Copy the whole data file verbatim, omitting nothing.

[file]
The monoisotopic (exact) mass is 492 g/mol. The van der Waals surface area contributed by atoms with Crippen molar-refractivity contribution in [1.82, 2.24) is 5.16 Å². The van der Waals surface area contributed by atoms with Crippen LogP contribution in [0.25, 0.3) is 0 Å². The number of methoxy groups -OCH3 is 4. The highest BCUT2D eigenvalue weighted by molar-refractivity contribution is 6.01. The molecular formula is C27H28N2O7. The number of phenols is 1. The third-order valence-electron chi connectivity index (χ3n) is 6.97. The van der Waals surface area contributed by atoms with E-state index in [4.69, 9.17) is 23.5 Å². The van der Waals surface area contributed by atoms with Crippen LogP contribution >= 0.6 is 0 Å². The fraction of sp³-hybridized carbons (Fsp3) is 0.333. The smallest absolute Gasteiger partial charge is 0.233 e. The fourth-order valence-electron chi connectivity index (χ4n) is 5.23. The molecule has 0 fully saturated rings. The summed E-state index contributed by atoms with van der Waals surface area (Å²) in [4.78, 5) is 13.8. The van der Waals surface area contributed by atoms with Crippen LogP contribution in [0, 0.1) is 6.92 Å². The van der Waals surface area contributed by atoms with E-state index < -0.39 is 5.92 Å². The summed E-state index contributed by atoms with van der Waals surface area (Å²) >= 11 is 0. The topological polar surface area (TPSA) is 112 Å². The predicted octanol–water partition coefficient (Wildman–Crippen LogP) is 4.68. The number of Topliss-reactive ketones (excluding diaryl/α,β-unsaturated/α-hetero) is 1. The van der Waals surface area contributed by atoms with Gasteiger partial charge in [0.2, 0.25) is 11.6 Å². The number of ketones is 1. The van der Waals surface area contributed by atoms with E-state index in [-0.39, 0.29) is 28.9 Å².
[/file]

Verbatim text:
The monoisotopic (exact) mass is 492 g/mol. The van der Waals surface area contributed by atoms with Crippen molar-refractivity contribution in [1.82, 2.24) is 5.16 Å². The van der Waals surface area contributed by atoms with Crippen LogP contribution in [0.25, 0.3) is 0 Å². The number of methoxy groups -OCH3 is 4. The highest BCUT2D eigenvalue weighted by molar-refractivity contribution is 6.01. The molecular formula is C27H28N2O7. The number of phenols is 1. The third-order valence-electron chi connectivity index (χ3n) is 6.97. The van der Waals surface area contributed by atoms with E-state index in [4.69, 9.17) is 23.5 Å². The van der Waals surface area contributed by atoms with Crippen LogP contribution >= 0.6 is 0 Å². The fraction of sp³-hybridized carbons (Fsp3) is 0.333. The smallest absolute Gasteiger partial charge is 0.233 e. The fourth-order valence-electron chi connectivity index (χ4n) is 5.23. The molecule has 0 fully saturated rings. The summed E-state index contributed by atoms with van der Waals surface area (Å²) in [4.78, 5) is 13.8. The van der Waals surface area contributed by atoms with Crippen LogP contribution in [0, 0.1) is 6.92 Å². The van der Waals surface area contributed by atoms with E-state index < -0.39 is 5.92 Å². The summed E-state index contributed by atoms with van der Waals surface area (Å²) >= 11 is 0. The topological polar surface area (TPSA) is 112 Å². The predicted octanol–water partition coefficient (Wildman–Crippen LogP) is 4.68. The number of Topliss-reactive ketones (excluding diaryl/α,β-unsaturated/α-hetero) is 1. The van der Waals surface area contributed by atoms with Gasteiger partial charge in [0.2, 0.25) is 11.6 Å². The number of ketones is 1. The van der Waals surface area contributed by atoms with E-state index in [-0.39, 0.29) is 28.9 Å².